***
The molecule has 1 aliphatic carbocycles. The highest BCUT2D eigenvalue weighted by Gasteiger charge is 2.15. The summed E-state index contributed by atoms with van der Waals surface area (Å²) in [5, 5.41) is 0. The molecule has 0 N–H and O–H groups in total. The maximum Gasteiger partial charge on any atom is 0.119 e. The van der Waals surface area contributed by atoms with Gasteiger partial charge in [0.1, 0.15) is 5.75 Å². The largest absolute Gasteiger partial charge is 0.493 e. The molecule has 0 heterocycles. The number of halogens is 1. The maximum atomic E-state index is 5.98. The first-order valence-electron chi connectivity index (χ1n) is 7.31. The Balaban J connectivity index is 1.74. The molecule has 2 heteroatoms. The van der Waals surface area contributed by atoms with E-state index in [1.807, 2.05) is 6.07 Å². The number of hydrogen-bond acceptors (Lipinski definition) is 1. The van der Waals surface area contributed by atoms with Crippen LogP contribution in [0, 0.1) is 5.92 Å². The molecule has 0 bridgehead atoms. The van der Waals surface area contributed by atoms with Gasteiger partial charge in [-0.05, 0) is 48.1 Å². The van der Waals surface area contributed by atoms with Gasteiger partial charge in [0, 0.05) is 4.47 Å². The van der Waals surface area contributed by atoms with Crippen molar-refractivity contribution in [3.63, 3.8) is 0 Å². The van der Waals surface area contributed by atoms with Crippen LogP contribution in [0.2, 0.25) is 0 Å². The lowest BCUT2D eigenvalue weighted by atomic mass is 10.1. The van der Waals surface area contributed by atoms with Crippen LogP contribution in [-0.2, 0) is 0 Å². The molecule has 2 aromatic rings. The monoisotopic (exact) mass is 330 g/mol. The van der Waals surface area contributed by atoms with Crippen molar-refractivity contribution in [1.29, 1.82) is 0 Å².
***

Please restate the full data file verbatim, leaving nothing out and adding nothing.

The molecule has 1 aliphatic carbocycles. The highest BCUT2D eigenvalue weighted by Gasteiger charge is 2.15. The summed E-state index contributed by atoms with van der Waals surface area (Å²) in [5, 5.41) is 0. The molecule has 0 N–H and O–H groups in total. The maximum Gasteiger partial charge on any atom is 0.119 e. The van der Waals surface area contributed by atoms with Gasteiger partial charge in [0.1, 0.15) is 5.75 Å². The largest absolute Gasteiger partial charge is 0.493 e. The molecule has 0 heterocycles. The number of halogens is 1. The maximum atomic E-state index is 5.98. The first-order valence-electron chi connectivity index (χ1n) is 7.31. The Balaban J connectivity index is 1.74. The molecule has 2 heteroatoms. The van der Waals surface area contributed by atoms with E-state index in [1.807, 2.05) is 6.07 Å². The number of hydrogen-bond acceptors (Lipinski definition) is 1. The van der Waals surface area contributed by atoms with Crippen LogP contribution in [0, 0.1) is 5.92 Å². The molecule has 0 bridgehead atoms. The van der Waals surface area contributed by atoms with Gasteiger partial charge in [-0.05, 0) is 48.1 Å². The van der Waals surface area contributed by atoms with Gasteiger partial charge in [0, 0.05) is 4.47 Å². The van der Waals surface area contributed by atoms with Crippen molar-refractivity contribution in [3.63, 3.8) is 0 Å². The van der Waals surface area contributed by atoms with Crippen LogP contribution in [0.2, 0.25) is 0 Å². The lowest BCUT2D eigenvalue weighted by atomic mass is 10.1. The van der Waals surface area contributed by atoms with Crippen LogP contribution in [-0.2, 0) is 0 Å². The molecule has 2 aromatic rings. The monoisotopic (exact) mass is 330 g/mol. The van der Waals surface area contributed by atoms with Crippen molar-refractivity contribution in [1.29, 1.82) is 0 Å².